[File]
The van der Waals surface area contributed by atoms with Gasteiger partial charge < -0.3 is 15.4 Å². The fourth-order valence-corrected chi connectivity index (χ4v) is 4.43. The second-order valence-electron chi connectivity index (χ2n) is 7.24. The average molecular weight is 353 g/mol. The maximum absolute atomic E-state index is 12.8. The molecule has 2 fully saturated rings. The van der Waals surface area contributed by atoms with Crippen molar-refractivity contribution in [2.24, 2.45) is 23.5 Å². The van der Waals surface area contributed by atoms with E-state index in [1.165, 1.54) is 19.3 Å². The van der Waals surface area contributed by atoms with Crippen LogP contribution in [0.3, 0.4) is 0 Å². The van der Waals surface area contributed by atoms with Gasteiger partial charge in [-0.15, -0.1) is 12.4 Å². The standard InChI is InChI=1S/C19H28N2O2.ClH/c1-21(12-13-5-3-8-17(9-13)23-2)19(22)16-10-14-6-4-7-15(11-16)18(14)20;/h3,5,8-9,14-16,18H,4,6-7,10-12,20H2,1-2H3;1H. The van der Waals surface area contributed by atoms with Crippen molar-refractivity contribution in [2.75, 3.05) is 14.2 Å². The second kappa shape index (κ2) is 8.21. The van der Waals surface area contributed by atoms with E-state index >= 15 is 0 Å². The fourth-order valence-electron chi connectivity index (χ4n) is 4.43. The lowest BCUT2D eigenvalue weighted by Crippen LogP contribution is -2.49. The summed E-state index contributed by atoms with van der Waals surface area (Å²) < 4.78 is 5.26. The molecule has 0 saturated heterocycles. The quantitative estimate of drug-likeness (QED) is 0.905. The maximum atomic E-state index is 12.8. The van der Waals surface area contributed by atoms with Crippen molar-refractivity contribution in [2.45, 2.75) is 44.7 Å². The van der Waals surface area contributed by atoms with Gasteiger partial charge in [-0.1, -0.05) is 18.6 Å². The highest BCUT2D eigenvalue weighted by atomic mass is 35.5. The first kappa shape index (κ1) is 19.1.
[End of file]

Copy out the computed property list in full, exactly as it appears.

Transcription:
The van der Waals surface area contributed by atoms with Gasteiger partial charge < -0.3 is 15.4 Å². The fourth-order valence-corrected chi connectivity index (χ4v) is 4.43. The second-order valence-electron chi connectivity index (χ2n) is 7.24. The average molecular weight is 353 g/mol. The maximum absolute atomic E-state index is 12.8. The molecule has 2 fully saturated rings. The van der Waals surface area contributed by atoms with Crippen molar-refractivity contribution in [2.24, 2.45) is 23.5 Å². The van der Waals surface area contributed by atoms with E-state index in [1.165, 1.54) is 19.3 Å². The van der Waals surface area contributed by atoms with Crippen LogP contribution in [0.3, 0.4) is 0 Å². The van der Waals surface area contributed by atoms with Gasteiger partial charge in [-0.15, -0.1) is 12.4 Å². The standard InChI is InChI=1S/C19H28N2O2.ClH/c1-21(12-13-5-3-8-17(9-13)23-2)19(22)16-10-14-6-4-7-15(11-16)18(14)20;/h3,5,8-9,14-16,18H,4,6-7,10-12,20H2,1-2H3;1H. The van der Waals surface area contributed by atoms with Crippen molar-refractivity contribution in [2.75, 3.05) is 14.2 Å². The second kappa shape index (κ2) is 8.21. The van der Waals surface area contributed by atoms with E-state index >= 15 is 0 Å². The fourth-order valence-electron chi connectivity index (χ4n) is 4.43. The lowest BCUT2D eigenvalue weighted by Crippen LogP contribution is -2.49. The summed E-state index contributed by atoms with van der Waals surface area (Å²) < 4.78 is 5.26. The molecule has 0 saturated heterocycles. The quantitative estimate of drug-likeness (QED) is 0.905. The maximum atomic E-state index is 12.8. The van der Waals surface area contributed by atoms with Crippen molar-refractivity contribution in [2.45, 2.75) is 44.7 Å². The van der Waals surface area contributed by atoms with Gasteiger partial charge in [-0.1, -0.05) is 18.6 Å². The highest BCUT2D eigenvalue weighted by atomic mass is 35.5. The first kappa shape index (κ1) is 19.1.